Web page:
• Jiji


Women are more likely than men to have long-term COVID-19 symptoms such as fatigue and taste disorders, a survey by the National Center for Global Health and Medicine has shown.

Women are about twice as prone to experience fatigue and about three times more likely to have hair loss, the study released Friday said.

The survey was conducted on former COVID-19 patients who took part in a study after their recovery between February last year and March this year, with 457 people responding. Questions covered subjects such as lasting symptoms, or long COVID-19, as well as initial symptoms.

Compared with men, women are also around 60% more likely to have taste disorders and about 90% more likely to have issues smelling, according to the survey.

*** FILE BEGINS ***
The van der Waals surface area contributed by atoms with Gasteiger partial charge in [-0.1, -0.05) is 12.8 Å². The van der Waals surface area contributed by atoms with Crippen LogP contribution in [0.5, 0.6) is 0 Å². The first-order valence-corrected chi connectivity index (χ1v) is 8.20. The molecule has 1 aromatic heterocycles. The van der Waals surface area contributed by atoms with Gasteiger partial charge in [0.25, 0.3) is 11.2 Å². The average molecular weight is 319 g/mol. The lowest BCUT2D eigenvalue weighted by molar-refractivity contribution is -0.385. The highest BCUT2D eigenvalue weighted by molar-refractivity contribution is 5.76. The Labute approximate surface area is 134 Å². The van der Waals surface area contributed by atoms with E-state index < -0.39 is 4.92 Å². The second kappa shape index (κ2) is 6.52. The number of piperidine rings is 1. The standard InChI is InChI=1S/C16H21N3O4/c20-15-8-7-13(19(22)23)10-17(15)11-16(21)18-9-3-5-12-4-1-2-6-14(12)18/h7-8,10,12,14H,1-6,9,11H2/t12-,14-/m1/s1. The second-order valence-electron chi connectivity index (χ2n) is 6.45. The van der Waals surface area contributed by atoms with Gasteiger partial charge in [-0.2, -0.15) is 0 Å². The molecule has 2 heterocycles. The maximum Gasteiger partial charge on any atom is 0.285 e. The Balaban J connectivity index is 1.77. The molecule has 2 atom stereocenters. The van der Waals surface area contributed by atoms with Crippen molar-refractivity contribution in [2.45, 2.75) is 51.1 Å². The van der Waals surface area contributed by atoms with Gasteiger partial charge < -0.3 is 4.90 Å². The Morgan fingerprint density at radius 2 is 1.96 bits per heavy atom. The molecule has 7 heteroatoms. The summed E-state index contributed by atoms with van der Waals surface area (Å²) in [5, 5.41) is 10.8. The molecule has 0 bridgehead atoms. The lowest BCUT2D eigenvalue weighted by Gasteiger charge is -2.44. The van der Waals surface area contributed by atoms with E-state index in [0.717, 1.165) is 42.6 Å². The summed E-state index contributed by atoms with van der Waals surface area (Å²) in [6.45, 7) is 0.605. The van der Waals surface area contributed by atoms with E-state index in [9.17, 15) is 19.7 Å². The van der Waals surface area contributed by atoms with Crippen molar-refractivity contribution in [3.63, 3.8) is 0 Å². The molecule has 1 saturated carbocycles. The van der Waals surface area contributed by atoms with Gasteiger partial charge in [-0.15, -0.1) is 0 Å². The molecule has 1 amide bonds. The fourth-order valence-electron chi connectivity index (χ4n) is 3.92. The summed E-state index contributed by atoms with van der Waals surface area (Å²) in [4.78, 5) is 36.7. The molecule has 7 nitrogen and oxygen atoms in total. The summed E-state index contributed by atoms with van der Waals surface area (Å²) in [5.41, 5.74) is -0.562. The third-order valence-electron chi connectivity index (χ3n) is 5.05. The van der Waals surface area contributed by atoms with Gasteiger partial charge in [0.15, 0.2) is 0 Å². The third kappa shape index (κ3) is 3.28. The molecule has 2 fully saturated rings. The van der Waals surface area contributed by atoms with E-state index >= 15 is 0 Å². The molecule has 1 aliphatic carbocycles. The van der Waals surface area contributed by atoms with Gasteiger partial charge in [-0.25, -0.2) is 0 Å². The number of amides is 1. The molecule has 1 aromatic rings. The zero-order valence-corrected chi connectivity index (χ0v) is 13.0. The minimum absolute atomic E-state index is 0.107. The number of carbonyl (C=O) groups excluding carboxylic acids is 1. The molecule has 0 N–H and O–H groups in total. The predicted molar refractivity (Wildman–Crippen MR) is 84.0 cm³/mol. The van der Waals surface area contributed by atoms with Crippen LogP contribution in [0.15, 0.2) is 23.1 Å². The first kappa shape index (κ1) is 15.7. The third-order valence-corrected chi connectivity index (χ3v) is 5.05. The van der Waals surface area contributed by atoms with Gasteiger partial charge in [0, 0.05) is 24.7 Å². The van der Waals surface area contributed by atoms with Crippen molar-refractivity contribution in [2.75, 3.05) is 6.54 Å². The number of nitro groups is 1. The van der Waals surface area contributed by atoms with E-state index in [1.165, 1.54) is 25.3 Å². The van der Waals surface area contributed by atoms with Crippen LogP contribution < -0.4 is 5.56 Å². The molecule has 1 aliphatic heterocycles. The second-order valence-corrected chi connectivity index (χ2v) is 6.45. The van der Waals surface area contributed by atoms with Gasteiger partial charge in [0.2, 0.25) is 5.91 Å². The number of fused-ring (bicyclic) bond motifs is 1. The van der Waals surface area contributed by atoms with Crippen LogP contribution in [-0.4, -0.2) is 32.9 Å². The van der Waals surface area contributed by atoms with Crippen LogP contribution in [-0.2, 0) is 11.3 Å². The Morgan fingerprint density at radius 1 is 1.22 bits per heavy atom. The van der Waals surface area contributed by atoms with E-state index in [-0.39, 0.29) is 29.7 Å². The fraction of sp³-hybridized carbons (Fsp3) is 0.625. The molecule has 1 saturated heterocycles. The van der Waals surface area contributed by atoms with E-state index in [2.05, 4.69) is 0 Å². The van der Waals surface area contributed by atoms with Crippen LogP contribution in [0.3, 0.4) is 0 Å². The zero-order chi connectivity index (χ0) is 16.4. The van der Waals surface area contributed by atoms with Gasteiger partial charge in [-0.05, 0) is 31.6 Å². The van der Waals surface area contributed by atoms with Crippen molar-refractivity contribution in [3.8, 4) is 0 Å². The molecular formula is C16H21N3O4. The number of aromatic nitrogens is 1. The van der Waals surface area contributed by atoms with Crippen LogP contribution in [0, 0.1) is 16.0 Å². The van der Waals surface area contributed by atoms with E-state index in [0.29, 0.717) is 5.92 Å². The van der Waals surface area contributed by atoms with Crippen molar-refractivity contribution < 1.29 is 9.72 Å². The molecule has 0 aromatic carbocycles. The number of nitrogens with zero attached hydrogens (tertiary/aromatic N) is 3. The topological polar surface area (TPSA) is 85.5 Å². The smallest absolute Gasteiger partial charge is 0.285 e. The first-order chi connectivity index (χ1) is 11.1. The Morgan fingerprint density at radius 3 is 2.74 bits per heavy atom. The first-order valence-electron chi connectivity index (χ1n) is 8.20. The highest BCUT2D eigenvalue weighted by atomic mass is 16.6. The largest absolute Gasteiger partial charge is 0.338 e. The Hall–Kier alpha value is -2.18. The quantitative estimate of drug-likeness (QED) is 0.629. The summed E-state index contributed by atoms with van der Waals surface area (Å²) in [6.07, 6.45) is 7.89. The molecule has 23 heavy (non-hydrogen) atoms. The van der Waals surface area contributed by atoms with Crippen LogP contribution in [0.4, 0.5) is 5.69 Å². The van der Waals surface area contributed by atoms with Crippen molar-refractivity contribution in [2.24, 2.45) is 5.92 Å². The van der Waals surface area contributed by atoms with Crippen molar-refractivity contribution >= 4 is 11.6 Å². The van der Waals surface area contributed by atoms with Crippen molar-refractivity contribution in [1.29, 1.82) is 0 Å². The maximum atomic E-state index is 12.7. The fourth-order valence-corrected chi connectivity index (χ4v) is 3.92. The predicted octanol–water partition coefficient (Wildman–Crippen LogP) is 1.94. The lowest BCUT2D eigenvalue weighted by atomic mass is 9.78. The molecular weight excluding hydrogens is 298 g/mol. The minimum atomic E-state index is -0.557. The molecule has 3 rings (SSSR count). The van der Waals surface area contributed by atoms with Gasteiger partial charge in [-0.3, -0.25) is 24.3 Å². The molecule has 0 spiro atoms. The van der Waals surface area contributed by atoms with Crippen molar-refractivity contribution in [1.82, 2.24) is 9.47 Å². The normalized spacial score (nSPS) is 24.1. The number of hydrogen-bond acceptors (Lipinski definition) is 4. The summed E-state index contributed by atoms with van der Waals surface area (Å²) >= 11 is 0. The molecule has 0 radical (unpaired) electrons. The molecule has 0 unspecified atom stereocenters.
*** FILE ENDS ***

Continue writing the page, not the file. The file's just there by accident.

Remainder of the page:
Taste and smell disorders tend to be seen among young people or people with slim builds.

According to the survey, 120 people, or around 26% of the total, had post COVID-19 conditions six months after developing coronavirus symptoms, and 40 people, or some 9%, had long COVID one year after.

Some of the people who had mild COVID-19 symptoms suffered prolonged aftereffects.

“Men, older people and obese people are at higher risk of developing severe symptoms in the early stage of infection, but completely different groups have higher risks of aftereffects such as taste disorders,” said Shinichiro Morioka, head of the center’s international infectious disease response department. “The reasons are not known,” he said.

The best way to prevent having aftereffects of COVID-19 is to not contract the disease in the first place, Morioka said, urging people to get vaccinated and wear masks.

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